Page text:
Ken Whiddon remembers grinding up the glass and filling the ice cube trays with it. He picked out bridges he might drive off and dreamed of putting a gun to his head.
"The primary solution that I came up with to the pain and suffering in my life was suicide," he told a conference in Augusta on Thursday. But when his sister committed suicide, he recognized his problem and sought treatment, which eventually led to serving as a peer counselor to others with mental illness.
Georgia is home to a unique system of training and certification of peer counselors, and on Thursday, the Medical College of Georgia and the Georgia Department of Human Resources announced that they had formed a partnership to evaluate the program and to develop a curriculum for medical students and residents that will include peer counseling.
It is that approach, probably the only one of its kind in the country, that attracted Kathryn Power, the director of the federal Center for Mental Health Services in the Substance Abuse and Mental Health Services Administration.
"And that is what is unique about this training ... it is opening the eyes of the residents to those other aspects, not just the clinical/medical piece but the piece about community and the piece about hope that I think is really important," Ms. Power said. "Clearly, one of the things that we see at the national level is ... that work-force development of the future behavioral health care team should include this kind of collaboration."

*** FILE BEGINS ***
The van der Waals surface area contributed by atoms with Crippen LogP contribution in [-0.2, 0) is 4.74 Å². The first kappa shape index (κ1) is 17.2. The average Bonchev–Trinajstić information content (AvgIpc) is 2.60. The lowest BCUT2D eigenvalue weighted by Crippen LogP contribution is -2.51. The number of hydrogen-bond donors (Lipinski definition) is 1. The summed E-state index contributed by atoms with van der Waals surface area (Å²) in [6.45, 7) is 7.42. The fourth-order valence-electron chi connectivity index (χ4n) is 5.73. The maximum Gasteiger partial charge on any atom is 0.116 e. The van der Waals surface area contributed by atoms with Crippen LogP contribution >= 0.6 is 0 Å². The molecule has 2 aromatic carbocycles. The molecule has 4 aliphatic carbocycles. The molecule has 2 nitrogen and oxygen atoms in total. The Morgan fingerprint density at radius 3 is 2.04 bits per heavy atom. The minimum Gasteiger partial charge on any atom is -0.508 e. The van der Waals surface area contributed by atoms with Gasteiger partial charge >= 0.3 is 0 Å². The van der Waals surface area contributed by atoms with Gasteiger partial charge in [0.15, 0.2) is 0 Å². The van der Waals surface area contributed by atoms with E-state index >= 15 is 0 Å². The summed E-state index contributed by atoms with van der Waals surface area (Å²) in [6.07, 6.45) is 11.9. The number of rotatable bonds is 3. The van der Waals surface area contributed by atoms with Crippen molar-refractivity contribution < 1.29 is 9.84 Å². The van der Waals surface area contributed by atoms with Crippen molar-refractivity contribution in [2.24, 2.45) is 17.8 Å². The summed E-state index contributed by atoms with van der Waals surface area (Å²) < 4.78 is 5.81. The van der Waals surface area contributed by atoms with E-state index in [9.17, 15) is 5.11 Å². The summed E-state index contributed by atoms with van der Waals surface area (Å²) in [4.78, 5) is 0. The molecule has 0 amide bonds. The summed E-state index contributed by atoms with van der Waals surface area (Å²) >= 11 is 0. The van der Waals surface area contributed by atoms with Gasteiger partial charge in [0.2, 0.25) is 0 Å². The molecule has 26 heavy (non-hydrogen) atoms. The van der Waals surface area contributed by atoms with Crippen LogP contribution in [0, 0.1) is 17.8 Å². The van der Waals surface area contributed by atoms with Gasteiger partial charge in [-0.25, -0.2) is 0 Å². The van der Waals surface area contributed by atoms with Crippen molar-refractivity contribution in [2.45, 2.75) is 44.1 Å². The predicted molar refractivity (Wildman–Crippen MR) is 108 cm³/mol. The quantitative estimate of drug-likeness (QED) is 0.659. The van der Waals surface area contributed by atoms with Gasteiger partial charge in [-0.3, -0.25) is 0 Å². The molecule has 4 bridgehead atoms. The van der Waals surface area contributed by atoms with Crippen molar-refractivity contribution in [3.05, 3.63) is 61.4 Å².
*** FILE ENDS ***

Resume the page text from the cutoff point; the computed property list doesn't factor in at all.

Peer support is already being discussed in other states and other countries, said Thom Bornemann, the director of the Carter Center Mental Health Program.
"This is a movement," he said. "It's an innovation."
And it is the focus on recovery instead of dependency that is transforming mental health care in general, Ms. Power said.
"This class of diseases should be no different than any other class of diseases," she said.
Mr. Whiddon said he found it hard after years of being on disability to break away from that, until he found the courage to go back to college and serve as a peer counselor to others, sharing his story with them.
"I saw hope in their eyes," he said. "It was literally an awakening."
He now runs an employment agency that earns $6 million a year.
"I stand here as proof that recovery is possible," he said.
Then he left to a standing ovation.
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Georgia pioneered the peer support specialist program in 2000, which certifies mental health consumers to become part of the treatment system. South Carolina, Arizona and Hawaii are among the states that have since adopted the concept, according to the Georgia Department of Human Resources. The federal Substance Abuse and Mental Health Services Administration is promoting its use nationwide, according to the agency. In March, Georgia had 246 peer specialists serving 2,500 clients.